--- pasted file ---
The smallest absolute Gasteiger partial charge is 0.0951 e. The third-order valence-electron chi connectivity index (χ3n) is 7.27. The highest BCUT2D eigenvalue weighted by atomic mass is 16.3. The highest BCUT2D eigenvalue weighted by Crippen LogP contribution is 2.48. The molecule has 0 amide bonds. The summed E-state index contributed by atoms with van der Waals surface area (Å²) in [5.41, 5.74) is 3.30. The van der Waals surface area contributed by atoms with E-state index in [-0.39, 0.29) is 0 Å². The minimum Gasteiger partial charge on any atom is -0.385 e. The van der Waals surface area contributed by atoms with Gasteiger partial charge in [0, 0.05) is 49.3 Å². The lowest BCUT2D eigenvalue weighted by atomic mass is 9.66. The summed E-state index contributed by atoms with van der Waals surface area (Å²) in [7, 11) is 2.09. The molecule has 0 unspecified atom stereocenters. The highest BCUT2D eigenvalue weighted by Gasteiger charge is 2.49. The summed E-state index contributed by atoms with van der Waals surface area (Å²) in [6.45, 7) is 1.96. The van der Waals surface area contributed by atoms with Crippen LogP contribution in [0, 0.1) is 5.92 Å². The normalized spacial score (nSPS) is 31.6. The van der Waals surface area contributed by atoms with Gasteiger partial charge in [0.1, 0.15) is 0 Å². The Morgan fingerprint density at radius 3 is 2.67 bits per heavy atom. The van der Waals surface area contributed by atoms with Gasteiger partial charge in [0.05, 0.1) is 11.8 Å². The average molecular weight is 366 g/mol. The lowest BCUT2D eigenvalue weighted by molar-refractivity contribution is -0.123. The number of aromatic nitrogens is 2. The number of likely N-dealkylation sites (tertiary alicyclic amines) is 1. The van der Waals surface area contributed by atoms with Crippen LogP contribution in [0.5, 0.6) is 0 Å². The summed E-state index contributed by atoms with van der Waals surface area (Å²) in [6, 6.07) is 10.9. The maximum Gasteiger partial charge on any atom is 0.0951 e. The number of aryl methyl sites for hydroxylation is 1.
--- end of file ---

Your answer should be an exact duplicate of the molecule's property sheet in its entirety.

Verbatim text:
The smallest absolute Gasteiger partial charge is 0.0951 e. The third-order valence-electron chi connectivity index (χ3n) is 7.27. The highest BCUT2D eigenvalue weighted by atomic mass is 16.3. The highest BCUT2D eigenvalue weighted by Crippen LogP contribution is 2.48. The molecule has 0 amide bonds. The summed E-state index contributed by atoms with van der Waals surface area (Å²) in [5.41, 5.74) is 3.30. The van der Waals surface area contributed by atoms with E-state index in [-0.39, 0.29) is 0 Å². The minimum Gasteiger partial charge on any atom is -0.385 e. The van der Waals surface area contributed by atoms with Gasteiger partial charge in [0, 0.05) is 49.3 Å². The lowest BCUT2D eigenvalue weighted by atomic mass is 9.66. The summed E-state index contributed by atoms with van der Waals surface area (Å²) in [7, 11) is 2.09. The molecule has 0 unspecified atom stereocenters. The highest BCUT2D eigenvalue weighted by Gasteiger charge is 2.49. The summed E-state index contributed by atoms with van der Waals surface area (Å²) in [6.45, 7) is 1.96. The van der Waals surface area contributed by atoms with Crippen LogP contribution in [0, 0.1) is 5.92 Å². The normalized spacial score (nSPS) is 31.6. The van der Waals surface area contributed by atoms with Gasteiger partial charge in [0.1, 0.15) is 0 Å². The Morgan fingerprint density at radius 3 is 2.67 bits per heavy atom. The van der Waals surface area contributed by atoms with Gasteiger partial charge in [0.05, 0.1) is 11.8 Å². The average molecular weight is 366 g/mol. The lowest BCUT2D eigenvalue weighted by molar-refractivity contribution is -0.123. The number of aromatic nitrogens is 2. The number of likely N-dealkylation sites (tertiary alicyclic amines) is 1. The van der Waals surface area contributed by atoms with Crippen LogP contribution in [0.5, 0.6) is 0 Å². The summed E-state index contributed by atoms with van der Waals surface area (Å²) in [6, 6.07) is 10.9. The maximum Gasteiger partial charge on any atom is 0.0951 e. The number of aryl methyl sites for hydroxylation is 1.